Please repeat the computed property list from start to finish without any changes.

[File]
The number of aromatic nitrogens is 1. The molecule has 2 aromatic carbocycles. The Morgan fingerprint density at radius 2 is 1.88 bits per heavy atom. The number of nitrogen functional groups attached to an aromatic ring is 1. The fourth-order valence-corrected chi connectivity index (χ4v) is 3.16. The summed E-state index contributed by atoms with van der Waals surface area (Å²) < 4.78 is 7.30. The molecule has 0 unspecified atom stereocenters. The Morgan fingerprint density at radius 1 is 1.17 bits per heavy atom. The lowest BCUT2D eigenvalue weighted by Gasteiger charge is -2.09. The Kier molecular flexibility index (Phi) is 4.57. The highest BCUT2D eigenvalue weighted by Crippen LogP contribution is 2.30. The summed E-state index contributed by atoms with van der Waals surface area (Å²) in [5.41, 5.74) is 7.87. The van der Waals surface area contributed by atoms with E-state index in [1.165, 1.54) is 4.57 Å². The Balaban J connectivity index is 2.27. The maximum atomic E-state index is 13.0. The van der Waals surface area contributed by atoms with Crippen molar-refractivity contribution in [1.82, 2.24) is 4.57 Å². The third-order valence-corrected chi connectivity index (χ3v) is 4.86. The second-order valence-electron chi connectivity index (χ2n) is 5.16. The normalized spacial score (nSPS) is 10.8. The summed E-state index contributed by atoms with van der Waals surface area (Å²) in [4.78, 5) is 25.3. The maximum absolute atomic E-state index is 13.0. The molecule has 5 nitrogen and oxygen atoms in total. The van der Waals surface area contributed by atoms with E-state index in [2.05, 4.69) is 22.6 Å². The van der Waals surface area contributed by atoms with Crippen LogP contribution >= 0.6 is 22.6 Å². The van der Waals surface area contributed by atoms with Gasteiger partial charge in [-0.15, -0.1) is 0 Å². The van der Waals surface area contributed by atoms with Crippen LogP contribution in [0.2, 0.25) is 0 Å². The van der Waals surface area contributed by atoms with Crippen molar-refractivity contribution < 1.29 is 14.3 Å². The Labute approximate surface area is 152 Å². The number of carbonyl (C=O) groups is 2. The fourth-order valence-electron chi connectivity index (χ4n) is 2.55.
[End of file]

The number of aromatic nitrogens is 1. The molecule has 2 aromatic carbocycles. The Morgan fingerprint density at radius 2 is 1.88 bits per heavy atom. The number of nitrogen functional groups attached to an aromatic ring is 1. The fourth-order valence-corrected chi connectivity index (χ4v) is 3.16. The summed E-state index contributed by atoms with van der Waals surface area (Å²) < 4.78 is 7.30. The molecule has 0 unspecified atom stereocenters. The Morgan fingerprint density at radius 1 is 1.17 bits per heavy atom. The lowest BCUT2D eigenvalue weighted by Gasteiger charge is -2.09. The Kier molecular flexibility index (Phi) is 4.57. The highest BCUT2D eigenvalue weighted by Crippen LogP contribution is 2.30. The summed E-state index contributed by atoms with van der Waals surface area (Å²) in [5.41, 5.74) is 7.87. The van der Waals surface area contributed by atoms with E-state index in [1.165, 1.54) is 4.57 Å². The Balaban J connectivity index is 2.27. The maximum atomic E-state index is 13.0. The van der Waals surface area contributed by atoms with Crippen molar-refractivity contribution in [1.82, 2.24) is 4.57 Å². The third-order valence-corrected chi connectivity index (χ3v) is 4.86. The second-order valence-electron chi connectivity index (χ2n) is 5.16. The normalized spacial score (nSPS) is 10.8. The summed E-state index contributed by atoms with van der Waals surface area (Å²) in [4.78, 5) is 25.3. The maximum absolute atomic E-state index is 13.0. The molecule has 5 nitrogen and oxygen atoms in total. The van der Waals surface area contributed by atoms with E-state index in [2.05, 4.69) is 22.6 Å². The van der Waals surface area contributed by atoms with Crippen LogP contribution >= 0.6 is 22.6 Å². The van der Waals surface area contributed by atoms with Gasteiger partial charge in [-0.15, -0.1) is 0 Å². The van der Waals surface area contributed by atoms with Crippen LogP contribution in [0.2, 0.25) is 0 Å². The van der Waals surface area contributed by atoms with Crippen molar-refractivity contribution < 1.29 is 14.3 Å². The Labute approximate surface area is 152 Å². The number of carbonyl (C=O) groups is 2. The fourth-order valence-electron chi connectivity index (χ4n) is 2.55.